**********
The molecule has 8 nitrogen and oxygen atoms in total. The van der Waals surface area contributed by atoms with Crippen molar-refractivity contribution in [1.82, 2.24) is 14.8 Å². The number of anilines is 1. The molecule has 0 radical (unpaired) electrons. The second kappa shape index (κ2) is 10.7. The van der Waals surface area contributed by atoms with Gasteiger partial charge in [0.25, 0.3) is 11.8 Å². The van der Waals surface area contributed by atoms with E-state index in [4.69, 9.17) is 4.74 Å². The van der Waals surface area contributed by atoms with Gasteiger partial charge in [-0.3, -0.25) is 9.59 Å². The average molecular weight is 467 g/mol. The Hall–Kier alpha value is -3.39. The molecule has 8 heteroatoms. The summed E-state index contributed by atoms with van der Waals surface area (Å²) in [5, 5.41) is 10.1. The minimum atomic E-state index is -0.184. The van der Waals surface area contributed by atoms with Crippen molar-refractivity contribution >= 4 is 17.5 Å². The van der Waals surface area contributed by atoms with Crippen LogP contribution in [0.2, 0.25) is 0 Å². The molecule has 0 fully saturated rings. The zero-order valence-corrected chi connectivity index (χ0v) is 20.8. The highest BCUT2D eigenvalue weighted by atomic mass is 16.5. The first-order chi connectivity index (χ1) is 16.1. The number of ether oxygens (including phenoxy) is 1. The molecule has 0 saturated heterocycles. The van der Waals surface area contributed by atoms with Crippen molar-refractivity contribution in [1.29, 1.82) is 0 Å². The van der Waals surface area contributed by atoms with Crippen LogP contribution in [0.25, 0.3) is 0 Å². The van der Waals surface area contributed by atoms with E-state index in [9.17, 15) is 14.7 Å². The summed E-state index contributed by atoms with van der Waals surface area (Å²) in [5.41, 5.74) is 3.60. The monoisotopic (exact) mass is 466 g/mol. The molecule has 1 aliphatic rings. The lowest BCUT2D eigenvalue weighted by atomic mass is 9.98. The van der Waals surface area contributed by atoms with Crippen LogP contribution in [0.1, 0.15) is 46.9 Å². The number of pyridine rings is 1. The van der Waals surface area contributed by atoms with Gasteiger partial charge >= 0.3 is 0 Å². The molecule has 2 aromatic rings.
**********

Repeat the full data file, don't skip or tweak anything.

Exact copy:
The molecule has 8 nitrogen and oxygen atoms in total. The van der Waals surface area contributed by atoms with Crippen molar-refractivity contribution in [1.82, 2.24) is 14.8 Å². The number of anilines is 1. The molecule has 0 radical (unpaired) electrons. The second kappa shape index (κ2) is 10.7. The van der Waals surface area contributed by atoms with Gasteiger partial charge in [0.25, 0.3) is 11.8 Å². The van der Waals surface area contributed by atoms with E-state index in [4.69, 9.17) is 4.74 Å². The van der Waals surface area contributed by atoms with Gasteiger partial charge in [-0.3, -0.25) is 9.59 Å². The average molecular weight is 467 g/mol. The Hall–Kier alpha value is -3.39. The molecule has 8 heteroatoms. The summed E-state index contributed by atoms with van der Waals surface area (Å²) in [5, 5.41) is 10.1. The minimum atomic E-state index is -0.184. The van der Waals surface area contributed by atoms with Crippen molar-refractivity contribution >= 4 is 17.5 Å². The van der Waals surface area contributed by atoms with Crippen LogP contribution in [0.2, 0.25) is 0 Å². The molecule has 0 fully saturated rings. The zero-order valence-corrected chi connectivity index (χ0v) is 20.8. The highest BCUT2D eigenvalue weighted by atomic mass is 16.5. The first-order chi connectivity index (χ1) is 16.1. The number of ether oxygens (including phenoxy) is 1. The molecule has 0 saturated heterocycles. The van der Waals surface area contributed by atoms with Crippen molar-refractivity contribution in [1.29, 1.82) is 0 Å². The van der Waals surface area contributed by atoms with Crippen LogP contribution in [0.25, 0.3) is 0 Å². The van der Waals surface area contributed by atoms with E-state index in [9.17, 15) is 14.7 Å². The summed E-state index contributed by atoms with van der Waals surface area (Å²) in [5.41, 5.74) is 3.60. The monoisotopic (exact) mass is 466 g/mol. The molecule has 1 aliphatic rings. The lowest BCUT2D eigenvalue weighted by atomic mass is 9.98. The van der Waals surface area contributed by atoms with Crippen LogP contribution in [0.1, 0.15) is 46.9 Å². The number of pyridine rings is 1. The van der Waals surface area contributed by atoms with Gasteiger partial charge >= 0.3 is 0 Å². The molecule has 2 aromatic rings.